In the past, I scoffed at the idea of plotting out a novel. The thought of character triangles and 25-word summaries made me feel physically ill. The idea of building a foundation before I even began felt like being an interior designer asked to draw a blue print.
That’s just not how I work, I thought, my stories come as I go along. Paul Kingsnorth wrote about this last week, comparing writing a novel to excavating a fossil.
I believed that I, with my creative and fairly illogical brain, was meant for the spontaneous prose of Jack Kerouac — retro-actively discovering what it was my subconscious was writing about.
The muse, the creative force — I believed them to be everything, myself merely the scribe.
And when I wrote, I pictured him — old Jack — sitting at his typewriter, fusing with the universe and letting it flow through his fingertips as he clunked away the keys – as the symbol of what a writer was.
So that the idea of tampering with that pure creative energy, trying to force it into logical analysis – was akin to spitting in the face of the divine. As Jack himself said, ‘Something that you feel will find its own form‘.
But in The World of Fiction, Bernard DeVoto suggests that fiction is not just, ‘a stream of reverie‘, or ‘the novelist’s gift for fantasy‘ but the ‘ability to organize fantasy into coherent sequence‘. Organize.
And here was the very thing I had long rebelled against. Because inherent in the very word is a sense of logic, of analytical thinking that to me had felt so at odds with my vision of what a writer did and was.
If you don’t know what’s at the centre of your story, you can’t possibly know what’s relevant, what counts. Your story will flounder like a rudderless boat.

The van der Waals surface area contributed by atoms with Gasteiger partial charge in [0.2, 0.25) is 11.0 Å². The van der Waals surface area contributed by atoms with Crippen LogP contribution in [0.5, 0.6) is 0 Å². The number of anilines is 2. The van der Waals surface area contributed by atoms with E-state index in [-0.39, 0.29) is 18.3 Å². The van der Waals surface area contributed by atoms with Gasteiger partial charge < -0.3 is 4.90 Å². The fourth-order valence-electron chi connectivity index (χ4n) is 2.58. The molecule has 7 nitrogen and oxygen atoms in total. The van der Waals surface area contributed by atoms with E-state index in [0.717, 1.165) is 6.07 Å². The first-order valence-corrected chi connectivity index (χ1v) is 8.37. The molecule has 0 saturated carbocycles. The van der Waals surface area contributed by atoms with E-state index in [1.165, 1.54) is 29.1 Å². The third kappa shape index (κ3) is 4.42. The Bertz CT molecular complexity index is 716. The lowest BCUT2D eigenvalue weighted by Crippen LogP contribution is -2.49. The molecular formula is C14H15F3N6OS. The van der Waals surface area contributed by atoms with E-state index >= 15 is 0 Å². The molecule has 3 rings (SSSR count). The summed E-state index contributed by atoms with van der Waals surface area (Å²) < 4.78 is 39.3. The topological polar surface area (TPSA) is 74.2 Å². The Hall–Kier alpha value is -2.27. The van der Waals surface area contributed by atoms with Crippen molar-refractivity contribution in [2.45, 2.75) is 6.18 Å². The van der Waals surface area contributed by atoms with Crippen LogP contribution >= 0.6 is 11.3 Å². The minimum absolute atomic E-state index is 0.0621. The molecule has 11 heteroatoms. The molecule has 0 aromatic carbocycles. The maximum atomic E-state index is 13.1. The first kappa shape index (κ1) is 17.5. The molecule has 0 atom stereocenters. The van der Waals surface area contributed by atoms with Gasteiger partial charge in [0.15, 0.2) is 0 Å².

– Danielle Charles
In Bird by Bird, Anne Lamott writes:
‘people tend to look at successful writers…and think that they sit down at their desk every morning feeling like a million dollars…that they take a few deep breaths, push back their sleeves…and dive in, typing fully formed passages as fast as a court reporter.’
Just like old Jack. No one likes to think of the writer staring at the blinking cursor, flirting with the edge of madness. Crumpling up their work and pacing back and forth because they can’t think of the right simile, the right word, the right anything.
So that when you are the one pacing and staring at blank pages, you think: this is not what a writer does.
It’s easier to believe in the fantasy of writing being a euphoric communion with the gods, to shove all of the hard, miserable, difficult, un-euphoric work in the back of a drawer and close it tightly. If I see no mess, there is no mess.
As writer Molly Wizenburg says, writing ‘is very, very uncomfortable. It’s almost painful. I will do anything to avoid it.’
I had thought that if the process of writing became uncomfortable and draining, it meant I was not really a writer. Now I realized I had gotten it backwards.
If I wanted to do something more than turn a pretty phrase, to write something that was actually worth reading, I would have to open that locked drawer and deal with everything I’d been avoiding. Face the dark side of writing.
To start with, I needed to answer the question: what is my story about? If you don’t know what’s at the centre of your story, you can’t possibly know what’s relevant, what counts.
Your story will flounder like a rudderless boat. James Frey puts it perfectly, ‘The chances of coming up with a damn good story by letting the characters do what they will is about one in a hundred….it is as if you’re starting out on a trip to Kansas from New York, blindfolded’.
When I read this, I sat back and thought about the many times I had told myself and others, ‘I can’t wait to see what x,y,z character does next’. As if they were writing the story and not me.
I thought I was being humble when I said such things.
But perhaps it wasn’t humility influencing me so much as fear. Fear to stand behind my own writing. To take credit for my ideas. That by asserting this creative force came from somewhere beyond me, I wouldn’t have to take responsibility for it if the writing wasn’t any good. I could blame the muse.